9. The role of military is prominent in other areas of civilian administration and economic activity in the north, including education, agriculture and tourism. The Secretary of Defence explained the challenges the Government faces in accommodating a large army throughout the island and transitioning army personnel to other economic activity. The High Commissioner therefore encourages the Government to initiate a meaningful and transparent reduction of the military presence to peacetime levels which would require a clear timeline for demobilisation, disarmament and disengagement from activities that are meant to be civilian.
10. Civil society also expressed serious concerns about the transfer (since April 2010) of the registration, audit and control function of all NGOs country-wide to a secretariat under the Ministry of Defence, and the High Commissioner urges the Government to move the NGO Secretariat under the purview of a civilian Ministry. She also encouraged the Government to remove restrictions and create space for NGO and civil society activity that would support rehabilitation and reconciliation, particularly in the psycho-social field, and to consult with and empower communities to find appropriate forms of local and national commemoration and memorialisation.
11. In resolution A/HRC/22/L.1/Rev.1, the Human Rights Council reiterated its call upon the Government of Sri Lanka to implement effectively the constructive recommendations made in the report of the Lessons Learnt and Reconciliation Commission. The Council took note of the national plan of action to implement the LLRC recommendations, although noted that it did not adequately address all of the findings and constructive recommendations of the Commission. During her visit, the High Commissioner had a detailed discussion with the Permanent Secretary to the President, who is head of the taskforce appointed to monitor the implementation of the LLRC report. She welcomes the Government’s move to accept an additional 53 recommendations of the LLRC to be implemented via the National Plan of Action (NPoA), but still believes the Government would benefit from holding public consultations on the LLRC plan of action, and involving national and international NGOs both in its implementation and independent monitoring on the ground. OHCHR will closely follow future developments in the implementation of the LLRC, and report any progress to the Human Rights Council.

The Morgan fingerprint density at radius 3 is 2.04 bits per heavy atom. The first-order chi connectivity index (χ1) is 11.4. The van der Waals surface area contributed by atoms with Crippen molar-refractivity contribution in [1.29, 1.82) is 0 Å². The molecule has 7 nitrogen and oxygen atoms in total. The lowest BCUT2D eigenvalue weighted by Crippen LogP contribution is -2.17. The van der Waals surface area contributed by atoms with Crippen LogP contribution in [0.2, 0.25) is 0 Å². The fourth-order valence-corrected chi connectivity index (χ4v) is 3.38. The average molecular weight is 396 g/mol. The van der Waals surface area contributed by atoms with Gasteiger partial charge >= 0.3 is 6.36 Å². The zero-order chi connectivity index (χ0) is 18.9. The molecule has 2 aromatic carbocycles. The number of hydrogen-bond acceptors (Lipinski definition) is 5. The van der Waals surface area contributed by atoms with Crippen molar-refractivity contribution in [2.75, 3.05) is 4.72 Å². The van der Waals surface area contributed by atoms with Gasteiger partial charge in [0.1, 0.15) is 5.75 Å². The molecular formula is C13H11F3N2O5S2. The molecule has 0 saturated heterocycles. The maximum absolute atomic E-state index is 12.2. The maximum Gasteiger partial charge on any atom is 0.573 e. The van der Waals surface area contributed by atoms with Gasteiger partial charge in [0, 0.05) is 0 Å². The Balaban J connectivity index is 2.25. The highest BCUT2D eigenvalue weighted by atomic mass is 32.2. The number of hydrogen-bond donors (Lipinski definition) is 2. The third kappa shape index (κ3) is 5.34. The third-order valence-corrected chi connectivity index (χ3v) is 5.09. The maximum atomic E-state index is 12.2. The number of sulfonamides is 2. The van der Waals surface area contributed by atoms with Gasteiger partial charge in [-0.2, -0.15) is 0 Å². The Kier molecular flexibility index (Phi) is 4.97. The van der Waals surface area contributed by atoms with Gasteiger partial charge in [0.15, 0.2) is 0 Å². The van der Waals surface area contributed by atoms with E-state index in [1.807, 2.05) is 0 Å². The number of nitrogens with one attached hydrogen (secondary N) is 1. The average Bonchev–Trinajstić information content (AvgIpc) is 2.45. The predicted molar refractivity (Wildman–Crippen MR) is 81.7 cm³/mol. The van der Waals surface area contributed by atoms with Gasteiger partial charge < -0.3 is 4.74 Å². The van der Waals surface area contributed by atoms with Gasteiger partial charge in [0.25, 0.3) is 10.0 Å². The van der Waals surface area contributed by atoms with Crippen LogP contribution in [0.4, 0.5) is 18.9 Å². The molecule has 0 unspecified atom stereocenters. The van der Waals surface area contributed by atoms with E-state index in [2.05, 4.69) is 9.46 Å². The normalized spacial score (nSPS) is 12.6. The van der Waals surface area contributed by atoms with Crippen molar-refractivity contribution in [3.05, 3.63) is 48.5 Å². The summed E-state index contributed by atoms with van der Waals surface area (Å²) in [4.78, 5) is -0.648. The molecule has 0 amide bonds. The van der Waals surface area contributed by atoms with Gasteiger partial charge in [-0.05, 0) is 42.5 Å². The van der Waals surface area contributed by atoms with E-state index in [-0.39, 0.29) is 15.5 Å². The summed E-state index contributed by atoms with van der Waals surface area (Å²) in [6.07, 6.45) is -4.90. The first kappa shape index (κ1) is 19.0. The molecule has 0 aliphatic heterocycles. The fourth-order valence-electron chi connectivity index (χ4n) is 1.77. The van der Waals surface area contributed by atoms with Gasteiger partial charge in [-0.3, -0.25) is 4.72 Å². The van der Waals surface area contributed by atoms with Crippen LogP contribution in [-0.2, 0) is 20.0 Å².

12. One welcome step announced on the eve of the visit is the separation of the police from the Ministry of Defence under a new Ministry of Law and Order. This had been recommended by the LLRC. The new Ministry however, like the Ministry of Defence, will be under the President and will be operationally headed by a former general. This step would be further reinforced by strengthening the role of the National Police Commissioner and Human Rights Commissioner to provide oversight and investigate complaints.
13. A second step announced at the time of the visit is the appointment by the President of a new Commission of Inquiry into disappearances. Any new effort to resolve these cases is welcome, but unfortunately the new Commission will only cover disappearances in the Northern and Eastern Provinces between 1990 and 2009, which means that the many “white van” disappearances reported in Colombo and other parts of the country in recent years will not fall within its scope. The High Commissioner urged the Government to broaden the Commission’s mandate and stressed the need for it to be more effective than the five previous commissions of this kind, whose recommendations were not always published and never fully implemented. She welcomed the new proposal to amend the penal code to criminalise disappearances, which she hopes will be done without delay. She also encouraged the Government to seize this opportunity to work with OHCHR, the Special Procedures and other international partners to make a comprehensive effort to resolve the disappearances issue once and for all. OHCHR would be willing to lend additional assistance which could speed up the process of resolving pending cases and facilitate efficient sharing of information. The Government could also send a clear signal of its commitment by ratifying the International Convention on Disappearances, and by inviting the Working Group on Enforced and Involuntary Disappearances to visit Sri Lanka, ideally before the High Commissioner reports back to the Human Rights Council in March 2014.